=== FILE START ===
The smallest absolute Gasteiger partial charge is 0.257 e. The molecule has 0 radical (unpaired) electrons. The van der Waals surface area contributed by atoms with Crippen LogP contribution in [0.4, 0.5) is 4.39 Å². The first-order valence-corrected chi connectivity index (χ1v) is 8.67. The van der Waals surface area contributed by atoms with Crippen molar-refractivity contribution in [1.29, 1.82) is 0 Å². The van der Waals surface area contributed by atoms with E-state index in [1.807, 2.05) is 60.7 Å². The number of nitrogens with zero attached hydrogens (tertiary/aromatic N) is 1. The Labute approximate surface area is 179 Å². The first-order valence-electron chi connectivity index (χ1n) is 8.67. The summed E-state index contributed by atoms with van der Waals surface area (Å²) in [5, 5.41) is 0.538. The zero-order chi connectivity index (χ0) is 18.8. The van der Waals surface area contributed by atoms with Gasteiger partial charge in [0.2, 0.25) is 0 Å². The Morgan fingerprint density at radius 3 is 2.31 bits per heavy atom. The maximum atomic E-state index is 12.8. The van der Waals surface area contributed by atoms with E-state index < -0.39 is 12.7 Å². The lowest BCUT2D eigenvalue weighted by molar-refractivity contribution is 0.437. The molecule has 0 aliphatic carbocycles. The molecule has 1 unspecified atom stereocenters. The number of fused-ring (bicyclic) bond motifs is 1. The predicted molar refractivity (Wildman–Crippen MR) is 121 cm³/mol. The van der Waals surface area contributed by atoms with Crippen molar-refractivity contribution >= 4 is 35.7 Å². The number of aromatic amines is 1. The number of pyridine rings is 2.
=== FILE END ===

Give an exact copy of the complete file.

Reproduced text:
The smallest absolute Gasteiger partial charge is 0.257 e. The molecule has 0 radical (unpaired) electrons. The van der Waals surface area contributed by atoms with Crippen LogP contribution in [0.4, 0.5) is 4.39 Å². The first-order valence-corrected chi connectivity index (χ1v) is 8.67. The van der Waals surface area contributed by atoms with Crippen molar-refractivity contribution in [1.29, 1.82) is 0 Å². The van der Waals surface area contributed by atoms with E-state index in [1.807, 2.05) is 60.7 Å². The number of nitrogens with zero attached hydrogens (tertiary/aromatic N) is 1. The Labute approximate surface area is 179 Å². The first-order valence-electron chi connectivity index (χ1n) is 8.67. The summed E-state index contributed by atoms with van der Waals surface area (Å²) in [5, 5.41) is 0.538. The zero-order chi connectivity index (χ0) is 18.8. The van der Waals surface area contributed by atoms with Gasteiger partial charge in [0.2, 0.25) is 0 Å². The Morgan fingerprint density at radius 3 is 2.31 bits per heavy atom. The maximum atomic E-state index is 12.8. The van der Waals surface area contributed by atoms with E-state index < -0.39 is 12.7 Å². The lowest BCUT2D eigenvalue weighted by molar-refractivity contribution is 0.437. The molecule has 0 aliphatic carbocycles. The molecule has 1 unspecified atom stereocenters. The number of fused-ring (bicyclic) bond motifs is 1. The predicted molar refractivity (Wildman–Crippen MR) is 121 cm³/mol. The van der Waals surface area contributed by atoms with Crippen molar-refractivity contribution >= 4 is 35.7 Å². The number of aromatic amines is 1. The number of pyridine rings is 2.